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Business Analysis & Features

Gears grind at Stobart as chairman crashes out

In January Avril Palmer-Baunack was 'the right person' to head the board. Now her role is 'no longer appropriate'. Lucy Tobin reports on fresh turmoil that has fuelled fears over corporate governance at the haulage giant

The cabs of Eddie Stobart's lorries are fairly roomy, but even they wouldn't have had enough seat-belts to buckle down the number of non-executive directors that have departed from Britain's biggest road haulage company in the past two years.

Six have gone in 24 months; two of the non-execs who slammed the door on the Stobart boardroom in the past year only joined in May 2011. And, just three months after a boardroom coup in which Stobart Group claimed it needed – and appointed – an executive chairman, the haulier made another U-turn.

That executive chairman role is "no longer appropriate," Stobart said, adding that the woman sitting in that driving seat, Avril Palmer-Baunack, will vacate it immediately. The company famous for its green Eddie Stobart articulated lorries and owner of Southend and Carlisle airports only promoted Ms Palmer-Baunack from deputy chief executive to executive chairman in January. At the time, the chief executive, Andrew Tinkler, said: "Avril has demonstrated to the board that she is the right person to carry out this demanding role."

Her appointment was part of a boardroom shake-up backed by shareholders including the influential fund manager Neil Woodford, whose Invesco Perpetual holds a 37 per cent stake in Stobart. Then-chairman Rodney Baker-Bates was booted out, replaced by Ms Palmer-Baunack, who was given the task of selling off failing parts of the business.

But Stobart said 69-year-old Mr Baker-Bates, who had announced his retirement and was set to quit Stobart's board, will have to postpone his life of Riley. He is now staying on until a new chairman is appointed, while the senior independent director, Alan Kelsey, whose role included looking after the interests of minority shareholders, is out: he "has indicated his intention to leave the board at the same time as Avril," Stobart said.

"Rather odd," was the verdict in the City. Gerald Khoo, a support services analyst at Espirito Santo, explained: "The board has decided that the role of executive chairman is no longer appropriate against the newly improved trading background. In our view, this is a rather odd explanation. If anything, today's announcement raises yet more question marks over corporate governance."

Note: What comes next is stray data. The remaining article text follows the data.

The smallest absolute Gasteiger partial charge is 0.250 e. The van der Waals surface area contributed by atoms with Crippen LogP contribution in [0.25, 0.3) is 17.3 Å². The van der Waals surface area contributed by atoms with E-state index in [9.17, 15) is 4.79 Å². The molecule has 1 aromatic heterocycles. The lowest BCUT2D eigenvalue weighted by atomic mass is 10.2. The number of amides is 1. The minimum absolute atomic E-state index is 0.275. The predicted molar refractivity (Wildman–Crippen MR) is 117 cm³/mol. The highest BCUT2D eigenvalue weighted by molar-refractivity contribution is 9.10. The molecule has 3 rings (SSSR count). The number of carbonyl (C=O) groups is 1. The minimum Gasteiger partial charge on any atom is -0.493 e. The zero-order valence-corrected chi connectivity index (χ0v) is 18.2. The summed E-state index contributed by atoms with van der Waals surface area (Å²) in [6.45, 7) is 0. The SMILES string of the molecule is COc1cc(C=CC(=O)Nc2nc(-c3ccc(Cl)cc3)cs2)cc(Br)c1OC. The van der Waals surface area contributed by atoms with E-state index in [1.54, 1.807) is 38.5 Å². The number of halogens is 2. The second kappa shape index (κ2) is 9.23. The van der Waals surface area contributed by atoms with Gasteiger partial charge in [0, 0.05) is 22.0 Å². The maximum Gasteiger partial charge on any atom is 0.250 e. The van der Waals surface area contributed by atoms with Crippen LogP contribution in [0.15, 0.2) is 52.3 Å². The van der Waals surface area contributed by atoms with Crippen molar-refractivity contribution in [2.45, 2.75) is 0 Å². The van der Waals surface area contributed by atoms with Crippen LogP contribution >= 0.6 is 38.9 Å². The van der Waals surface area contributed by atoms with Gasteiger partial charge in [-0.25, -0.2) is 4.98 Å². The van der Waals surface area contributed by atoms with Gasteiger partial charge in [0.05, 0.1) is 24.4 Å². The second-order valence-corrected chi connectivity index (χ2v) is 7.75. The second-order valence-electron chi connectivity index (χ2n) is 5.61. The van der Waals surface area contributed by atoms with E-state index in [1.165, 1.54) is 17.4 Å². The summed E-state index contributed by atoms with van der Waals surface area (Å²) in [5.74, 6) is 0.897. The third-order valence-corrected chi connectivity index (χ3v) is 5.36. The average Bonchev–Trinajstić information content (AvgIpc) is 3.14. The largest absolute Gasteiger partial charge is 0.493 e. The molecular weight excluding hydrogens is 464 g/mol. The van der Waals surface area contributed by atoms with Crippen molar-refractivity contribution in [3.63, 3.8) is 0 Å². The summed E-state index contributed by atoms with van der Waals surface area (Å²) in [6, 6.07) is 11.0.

Those question marks have hovered over Stobart with growing regularity in recent years. Shareholder advisory groups weren't impressed with the haulage company's appointment of an executive chairman in January. The shareholder advisory agency Manifest waved around the corporate governance code, which reads: "There should be a clear division of responsibilities at the head of the company between the running of the board and the executive responsibility for the running of the company's business. No one individual should have unfettered powers of decision."

"The code is clear," Paul Hewitt of Manifest added. "The chair shouldn't have executive responsibility."

A year earlier, Stobart faced controversy over a £101m property deal with its top executives. The company bought the Wadi Properties portfolio back from its chief executive, Mr Tinkler, and his brother-in-law William Stobart, chief operating officer, for around £12m, as well as assuming almost £89m of bank debt. Stobart said the portfolio had been independently valued at £98.9m.

But Messrs Tinkler and Stobart had previously bought the portfolio from the Stobart business for £140m in 2008 before its value plunged during the recession and it breached banking covenants. The purchase went through, but investors voiced disquiet over the values and the fact that Ben Whawell, Stobart's finance director, was also a director of Wadi Properties, whilst Mr Stobart, who is the son of Eddie, the lorry empire's founder, and Mr Tinkler, who happens to be William's brother-in-law, together own 12.6 per cent of Stobart Group.

The investors' group Pirc's long note on the deal concluded: "There are inherent conflicts of interest in this transaction. The independent directors have provided no basis to their conclusion that the acquisition had a fair price."

Since then the revolving door at Guernsey-incorporated Stobart has barely stopped moving. It tried to show off about a new three-year distribution deal with Tesco, and said that its results for the year to March will be "moderately" ahead of City expectations. Every little helped – the shares rose slightly, up 2.25p to 82.75p – but that didn't make a dent on the year's progress. Stobart's share price has lost more than a quarter of its value in 12 months. The haulage group was kicked out of the FTSE 250 last month.

Outside the City, Stobart is best known for its fleet of trucks, each emblazoned with a girl's name on the front, and the 20,000 "fans" who have joined the Stobart Members Club and spend time spotting its vehicles.

None is likely to spy one named "Avril" trundling down a motorway any time soon.